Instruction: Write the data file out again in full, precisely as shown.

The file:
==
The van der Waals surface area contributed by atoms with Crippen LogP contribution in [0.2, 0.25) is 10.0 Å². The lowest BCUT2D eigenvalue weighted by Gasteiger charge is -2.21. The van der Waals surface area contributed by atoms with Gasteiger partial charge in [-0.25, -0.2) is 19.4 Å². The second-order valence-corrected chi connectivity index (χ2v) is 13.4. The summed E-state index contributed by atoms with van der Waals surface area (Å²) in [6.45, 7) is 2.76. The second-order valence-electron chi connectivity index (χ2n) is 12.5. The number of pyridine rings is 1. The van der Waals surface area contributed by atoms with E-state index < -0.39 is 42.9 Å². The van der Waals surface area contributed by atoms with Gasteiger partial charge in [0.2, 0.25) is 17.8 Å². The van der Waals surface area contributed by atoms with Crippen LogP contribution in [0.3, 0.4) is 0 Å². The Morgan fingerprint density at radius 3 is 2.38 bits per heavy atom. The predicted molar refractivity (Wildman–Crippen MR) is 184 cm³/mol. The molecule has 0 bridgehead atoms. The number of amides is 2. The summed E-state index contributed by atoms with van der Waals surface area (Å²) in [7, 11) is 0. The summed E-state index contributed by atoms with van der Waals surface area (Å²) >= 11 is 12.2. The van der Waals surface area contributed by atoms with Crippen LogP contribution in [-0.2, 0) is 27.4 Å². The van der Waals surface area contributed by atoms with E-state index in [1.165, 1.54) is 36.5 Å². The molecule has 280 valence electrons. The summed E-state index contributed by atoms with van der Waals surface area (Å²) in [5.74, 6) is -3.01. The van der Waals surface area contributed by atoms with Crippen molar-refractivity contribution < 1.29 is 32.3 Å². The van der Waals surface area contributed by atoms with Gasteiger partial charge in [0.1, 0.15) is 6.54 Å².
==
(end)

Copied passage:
The van der Waals surface area contributed by atoms with Crippen LogP contribution in [0.2, 0.25) is 10.0 Å². The lowest BCUT2D eigenvalue weighted by Gasteiger charge is -2.21. The van der Waals surface area contributed by atoms with Gasteiger partial charge in [-0.25, -0.2) is 19.4 Å². The second-order valence-corrected chi connectivity index (χ2v) is 13.4. The summed E-state index contributed by atoms with van der Waals surface area (Å²) in [6.45, 7) is 2.76. The second-order valence-electron chi connectivity index (χ2n) is 12.5. The number of pyridine rings is 1. The van der Waals surface area contributed by atoms with E-state index < -0.39 is 42.9 Å². The van der Waals surface area contributed by atoms with Gasteiger partial charge in [0.2, 0.25) is 17.8 Å². The van der Waals surface area contributed by atoms with Crippen LogP contribution in [0.3, 0.4) is 0 Å². The Morgan fingerprint density at radius 3 is 2.38 bits per heavy atom. The predicted molar refractivity (Wildman–Crippen MR) is 184 cm³/mol. The molecule has 0 bridgehead atoms. The number of amides is 2. The summed E-state index contributed by atoms with van der Waals surface area (Å²) in [7, 11) is 0. The summed E-state index contributed by atoms with van der Waals surface area (Å²) >= 11 is 12.2. The van der Waals surface area contributed by atoms with Crippen LogP contribution in [-0.2, 0) is 27.4 Å². The van der Waals surface area contributed by atoms with E-state index in [1.165, 1.54) is 36.5 Å². The molecule has 280 valence electrons. The summed E-state index contributed by atoms with van der Waals surface area (Å²) in [5.74, 6) is -3.01. The van der Waals surface area contributed by atoms with Crippen molar-refractivity contribution < 1.29 is 32.3 Å². The van der Waals surface area contributed by atoms with Gasteiger partial charge in [0.1, 0.15) is 6.54 Å².